TALES OF HALLOWEEN
Sweet Tooth, comes from David Parker who has made a number of horror films such as Kraa! The Sea Monster (1998), The Dead Hate the Living (2000), The Hills Run Red (2009), The Dead Reborn (2013) and Coldwater (2014). It has the feel of an urban horror legend like The Tale of the Hook. Parker outfits it with some grisly effects such as the kid tearing open his parents and feasting on their intestines. However, aside from this, the segment, like most of the episodes, feels like it has been quickly shot and on a slim budget. Like several other segments, it arrives at a fairly obvious punchline that has been signposted from the outset.
The Night Billy Raised Hell comes from Darren Lynn Bousman, who emerged as director on several Saw sequels Saw II (2005), Saw III (2006) and Saw IV (2007), and has also made the likes of Repo: The Genetic Opera (2008), Mothers Day (2010), 11-11-11 (2011), The Barrens (2012), Alleluia! The Devils Carnival (2015) and Abattoir (2016). The episode comes with a certain maliciousness, all part and parcel of the directorial sadism familiar to Bousmans work. Beyond scenes of Billy causing mayhem, there is little else to the episode. Barry Bostwick, none other than Brad from The Rocky Horror Picture Show (1975), plays the devil figure Mr Abbandon whose presence is never explained. Here Bostwick gives a very over-the-top performance.
Trick comes from Adam Gierasch, a genre regular first as a screenwriter and then as director of the likes of Autopsy (2008), Night of the Demons (2009), Fertile Ground (2011) and Fractured (2013). The film gains some modest effect from children murderously disrupting a party and killing the adults although this was much better done by the British The Children (2008) and Hellions (2015) but suffers from a lack of explanatory rationale as to why this is happening.
The Weak and the Wicked comes from Paul Solet, who is not quite a recognised genre name yet but did make the excellent evil child horror Grace (2009) and the subsequent Dark Summer (2015). This is an okay episode, nothing standout, before arriving at a passably effective twist ending.
Grim Grinning Ghost comes from Axelle Carolyn, a Belgian actress and director who had previously only made the feature-length horror film Soulmate (2013). Carolyn however appears to be the driving force behind Tales of Halloween and is listed as both its creator and a producer. The episode generates some reasonable atmosphere but is another that suffers from a punchline that you can see coming. In the party scene where Lin Shaye tells her story, Carolyn gets some cameos from well-known genre names including Stuart Gordon, the cult director of Re-Animator (1985), and Mick Garris, director of several Stephen King adaptations, as well as familiar actors like Barbara Crampton and Lisa Marie.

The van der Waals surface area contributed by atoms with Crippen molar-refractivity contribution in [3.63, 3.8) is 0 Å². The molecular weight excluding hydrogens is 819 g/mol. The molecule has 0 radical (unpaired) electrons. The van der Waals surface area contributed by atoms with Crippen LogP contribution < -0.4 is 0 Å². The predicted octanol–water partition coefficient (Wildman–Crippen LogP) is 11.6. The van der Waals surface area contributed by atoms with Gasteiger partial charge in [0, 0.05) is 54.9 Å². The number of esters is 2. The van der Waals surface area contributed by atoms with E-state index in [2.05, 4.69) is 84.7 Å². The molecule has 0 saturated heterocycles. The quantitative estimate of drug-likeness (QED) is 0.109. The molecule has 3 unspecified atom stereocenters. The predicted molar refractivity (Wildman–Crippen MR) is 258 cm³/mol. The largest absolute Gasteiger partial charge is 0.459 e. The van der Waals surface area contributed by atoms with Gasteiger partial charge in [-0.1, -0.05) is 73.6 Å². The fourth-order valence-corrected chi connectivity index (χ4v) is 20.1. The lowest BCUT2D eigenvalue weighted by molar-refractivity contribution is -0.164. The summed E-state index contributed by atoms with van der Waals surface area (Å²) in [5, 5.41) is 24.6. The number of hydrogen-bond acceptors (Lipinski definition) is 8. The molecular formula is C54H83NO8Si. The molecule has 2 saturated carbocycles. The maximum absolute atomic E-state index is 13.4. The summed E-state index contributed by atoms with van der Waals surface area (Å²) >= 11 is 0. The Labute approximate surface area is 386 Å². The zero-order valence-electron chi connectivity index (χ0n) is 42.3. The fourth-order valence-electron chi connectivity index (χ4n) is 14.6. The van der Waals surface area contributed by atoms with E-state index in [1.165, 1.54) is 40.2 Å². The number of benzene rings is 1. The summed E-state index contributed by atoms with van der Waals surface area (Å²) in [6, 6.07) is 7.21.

Ding Dong comes from Lucky McKee who made the decidedly off-of-centre May (2002), The Woods (2006) and the disturbing The Woman (2011), as well as co-directed All Cheerleaders Die (2001) and its remake All Cheerleaders Die (2013). This episode hits in at a demented fever pitch. You really have no idea what it is all about watching Pollyanna McIntosh with face painted red and manifesting several sets of arms but the effect especially as you dont know what is about to happen as she greets people at the door is unnerving. This is an episode that could well have done with a much longer running time.
This Means War comes from John Skipp, a horror author who has published numerous works since the 1980s (although has not done much film work), and Andrew Kasch who has mostly specialised in making of dvd featurettes for the re-releases of various classic horror films. This is surprisingly the only of the episodes that is not a horror story but a comedy about two neighbours warring over Halloween displays. None of the episode is particularly funny. Certainly, the anticipation that you are watching a horror story leads you to expect a twist ending that never comes.
The best of the segments is Friday the 31st from Mike Mendez who also produces Tales of Halloween. Mendez has also made the likes of Killers (1996), The Convent (2000), Masters of Horror (2002), The Gravedancers (2006), Big Ass Spider! (2013), Lavalantula (2015) and Dont Kill It (2016). Mendez offers up an appealingly absurd mash-up of genre tropes the slasher standard of a girl being pursued by a hulking disfigured maniac, the appearance of a UFO and a cute miniature stop-motion animated alien and the girls resurrection as a zombie with glowing green eyes. The undead girl and the slasher maniac meet in an amusingly over-the-top bloodbath. The episode hits the stride and is perfectly succinct and amusing.
The Ransom of Rusty Rex comes from Ryan Schifrin who had previously only made the Bigfoot film Abominable (2006). The episode is an interestingly different take, although is another one that arrives at a denouement that can be seen coming from the outset. Director John Landis, the man responsible for The Blues Brothers (1980) and An American Werewolf in London (1981), makes a cameo as the goblins adopted father.
The final segment Bad Seed comes from British director Neil Marshall who made Dog Soldiers (2002), The Descent (2005) and Doomsday (2008). Marshalls take is to offer up the appealingly silly idea of a killer Halloween pumpkin and the film derives its amusement from the images of the pumpkin running around biting peoples heads off. In another cameo, the male of the first couple who are the first to be killed is Australian director Greg Mclean who made Wolf Creek (2005) and Rogue (2007), while Joe Dante, director of a host of genre films including The Howling (1980), turns up as a scientist in the coda.